No matter how loud women’s voices are, men seem to have it easy with #MeToo.
The #MeToo campaign, which first began as a hashtag on Twitter in 2017 when Hollywood producer Harvey Weinstein was accused of sexual harassment by over 70 women, had India joining the movement after actor Tanushree Dutta accused veteran Nana Patekar of sexual harassment a year later in September.
This opened a can of worms with many women narrating their experiences on social media. But just as any movement, the #MeToo campaign seems to be dying a slow death too with more and more accused men getting away.
Kathryn Mayorga, who first accused Christiano Ronaldo of assault in 2009, requested the case be reopened 10 years later. Vegas police began investigating but decided to drop the investigation "upon a review of information at this time." Kevin Spacey had been accused of sexually assaulting an 18-year-old in 2016, but prosecutors dropped the charge a few days back.
In India too, the accused are gradually getting a clean chit. The idea of the entire movement was to hold these men accountable for their actions. What should have resulted in legal proceedings or boycott of such individuals instead sees them slowly creeping back into acceptance.
Recently, choreographer turned filmmaker invited several celebrities for lunch and had among her guests the 'Super 30' director Vikas Bahl, who was also recently cleared of sexual assault charges.
Singer Chinmayi, who had boldly come out and spoken against the alleged torment she faced at the hands of the famous lyricist Vairamuthu, says "No matter who is in power, people's attitude towards sexual harassment is indifference. I don't understand how the moral police themselves appear alongside molesters and don't stand with the victim."
"For most people, sexual harassment cases are a trend. The men accused in such cases, even with solid evidence and proof, are invited for social gatherings and garlanded, thereby strengthening the thought process that these accusations are meaningless and temporary. While one does not wish to see an innocent victimised, why is the society unable to understand that it takes a lot for women to come out in the open and share their ordeal?" asks Sano, Radio Jockey.
“My heart breaks at how structures and systems that should stand up for the rights of people at large are failing us tremendously”, says Kirthi Jayakumar, a women's right activist, writer and lawyer. Kirthi Jayakumar started the Red Elephant Foundation and developed the app Saahas for women to complain against abuse.
“Given the pressing need for action to appropriately respond to complaints of workplace sexual harassment, this silence and stonewalling is problematic. When power structures keep complaints from coming to fore, keep systems in place that serve their interests, and do precious little to safeguard workplaces, the danger lies in the apathy towards the issue itself.”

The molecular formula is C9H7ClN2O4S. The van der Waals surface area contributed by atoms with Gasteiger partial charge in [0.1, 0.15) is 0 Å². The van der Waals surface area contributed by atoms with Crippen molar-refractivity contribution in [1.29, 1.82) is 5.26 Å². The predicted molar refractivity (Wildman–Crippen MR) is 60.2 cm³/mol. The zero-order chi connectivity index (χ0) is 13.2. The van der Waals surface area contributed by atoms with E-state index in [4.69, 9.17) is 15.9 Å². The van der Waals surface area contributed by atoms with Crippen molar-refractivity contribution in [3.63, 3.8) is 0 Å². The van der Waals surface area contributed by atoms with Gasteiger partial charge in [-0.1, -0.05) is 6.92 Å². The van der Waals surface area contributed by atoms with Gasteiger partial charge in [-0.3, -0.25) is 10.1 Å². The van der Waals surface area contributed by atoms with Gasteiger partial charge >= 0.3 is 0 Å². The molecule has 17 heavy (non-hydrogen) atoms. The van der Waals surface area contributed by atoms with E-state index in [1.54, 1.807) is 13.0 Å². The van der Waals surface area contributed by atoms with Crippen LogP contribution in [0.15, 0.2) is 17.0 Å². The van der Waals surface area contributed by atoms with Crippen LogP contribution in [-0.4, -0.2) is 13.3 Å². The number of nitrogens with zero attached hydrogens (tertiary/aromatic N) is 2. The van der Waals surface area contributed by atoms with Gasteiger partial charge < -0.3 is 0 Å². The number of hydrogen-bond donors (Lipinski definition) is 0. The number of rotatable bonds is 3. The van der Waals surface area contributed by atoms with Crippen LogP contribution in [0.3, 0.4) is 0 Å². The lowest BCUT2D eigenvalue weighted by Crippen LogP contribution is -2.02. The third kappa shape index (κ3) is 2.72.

Dr Anita R Ratnam, Performer and Cultural Activist, has been very vocal about women's rights in the performing arts. Speaking to DC she says, “We must call out offenders, sexual predators and alert women who are in danger and vulnerable. Often it is those in powerful positions who are the worst offenders and they hide behind power and position to get away scot free. Naming and shaming is just one step. The woman must then be prepared for a long haul of providing proof and having her private life put out on a public show.”
“In India the men expect the women to give up for the sake of mental peace and fear of negative publicity”, citing why many men get away eventually. “We cannot give up the fight. Women have to come together and work with the law and sensitise families and society. “Any movement to help and support women will take a very long time. It has been centuries of abuse and submission. Do not think that the law and society will suddenly change and give women the justice they deserve. Every single day the fight and resistance has to continue.”
Writer & activist Sandhya Menon, who was among the first to help women call out prominent journalists as repeat sexual harassers, asks in her blog, “How are these men (accused by multiple women of sexual harassment) finding employment as if it were just another change of job? How are employers not concerned enough about women who will work with these men, or even their own reputation?”
Answering the question, “what we must do with the men who have been sacked from work for their crimes?” she says, “It would be criminal to not think of this as a problem of society; we cannot limit it to thinking about it in terms of the individual men we called out. This is a conversation that we as women, feminists, professionals or just human beings, absolutely need to have. Not because we must care for harassers or feel “forgiving” towards them but so that once we have these answers, systems may be put in place that are robust, accessible and transparent. Systems where women, or anyone abused, will get the justice they deserve.”